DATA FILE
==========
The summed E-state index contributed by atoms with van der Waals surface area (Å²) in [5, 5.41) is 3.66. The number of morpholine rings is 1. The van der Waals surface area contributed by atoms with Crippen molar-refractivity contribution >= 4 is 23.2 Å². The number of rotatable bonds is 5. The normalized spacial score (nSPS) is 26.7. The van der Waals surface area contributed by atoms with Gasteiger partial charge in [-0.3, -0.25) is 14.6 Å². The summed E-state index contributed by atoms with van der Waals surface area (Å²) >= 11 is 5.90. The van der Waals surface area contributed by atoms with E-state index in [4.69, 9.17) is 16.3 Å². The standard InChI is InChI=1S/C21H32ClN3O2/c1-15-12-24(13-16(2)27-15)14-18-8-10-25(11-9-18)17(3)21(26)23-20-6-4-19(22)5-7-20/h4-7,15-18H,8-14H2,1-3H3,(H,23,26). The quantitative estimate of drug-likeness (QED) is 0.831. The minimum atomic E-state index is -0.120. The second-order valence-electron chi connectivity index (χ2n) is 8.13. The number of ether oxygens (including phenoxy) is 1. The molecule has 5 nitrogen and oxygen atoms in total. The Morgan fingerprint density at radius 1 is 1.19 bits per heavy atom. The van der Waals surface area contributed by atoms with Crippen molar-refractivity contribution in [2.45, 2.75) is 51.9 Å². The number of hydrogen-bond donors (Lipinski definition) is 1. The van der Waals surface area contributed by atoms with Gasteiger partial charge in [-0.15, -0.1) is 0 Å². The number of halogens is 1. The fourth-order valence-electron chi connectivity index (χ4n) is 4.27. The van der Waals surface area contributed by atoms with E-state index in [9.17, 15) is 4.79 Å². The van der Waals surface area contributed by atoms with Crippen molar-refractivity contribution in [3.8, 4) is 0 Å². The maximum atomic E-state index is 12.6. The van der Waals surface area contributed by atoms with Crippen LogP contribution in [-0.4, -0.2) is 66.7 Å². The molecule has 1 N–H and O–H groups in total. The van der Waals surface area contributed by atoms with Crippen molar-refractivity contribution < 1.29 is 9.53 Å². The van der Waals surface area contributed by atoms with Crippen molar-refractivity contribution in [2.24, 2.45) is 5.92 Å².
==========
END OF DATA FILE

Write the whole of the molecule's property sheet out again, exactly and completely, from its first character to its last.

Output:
The summed E-state index contributed by atoms with van der Waals surface area (Å²) in [5, 5.41) is 3.66. The number of morpholine rings is 1. The van der Waals surface area contributed by atoms with Crippen molar-refractivity contribution >= 4 is 23.2 Å². The number of rotatable bonds is 5. The normalized spacial score (nSPS) is 26.7. The van der Waals surface area contributed by atoms with Gasteiger partial charge in [-0.3, -0.25) is 14.6 Å². The summed E-state index contributed by atoms with van der Waals surface area (Å²) >= 11 is 5.90. The van der Waals surface area contributed by atoms with E-state index in [4.69, 9.17) is 16.3 Å². The standard InChI is InChI=1S/C21H32ClN3O2/c1-15-12-24(13-16(2)27-15)14-18-8-10-25(11-9-18)17(3)21(26)23-20-6-4-19(22)5-7-20/h4-7,15-18H,8-14H2,1-3H3,(H,23,26). The quantitative estimate of drug-likeness (QED) is 0.831. The minimum atomic E-state index is -0.120. The second-order valence-electron chi connectivity index (χ2n) is 8.13. The number of ether oxygens (including phenoxy) is 1. The molecule has 5 nitrogen and oxygen atoms in total. The Morgan fingerprint density at radius 1 is 1.19 bits per heavy atom. The van der Waals surface area contributed by atoms with Crippen molar-refractivity contribution in [2.45, 2.75) is 51.9 Å². The number of hydrogen-bond donors (Lipinski definition) is 1. The van der Waals surface area contributed by atoms with Gasteiger partial charge in [-0.15, -0.1) is 0 Å². The number of halogens is 1. The fourth-order valence-electron chi connectivity index (χ4n) is 4.27. The van der Waals surface area contributed by atoms with E-state index in [9.17, 15) is 4.79 Å². The van der Waals surface area contributed by atoms with Crippen molar-refractivity contribution in [3.8, 4) is 0 Å². The maximum atomic E-state index is 12.6. The van der Waals surface area contributed by atoms with Crippen LogP contribution in [-0.4, -0.2) is 66.7 Å². The molecule has 1 N–H and O–H groups in total. The van der Waals surface area contributed by atoms with Crippen molar-refractivity contribution < 1.29 is 9.53 Å². The van der Waals surface area contributed by atoms with Crippen molar-refractivity contribution in [2.24, 2.45) is 5.92 Å².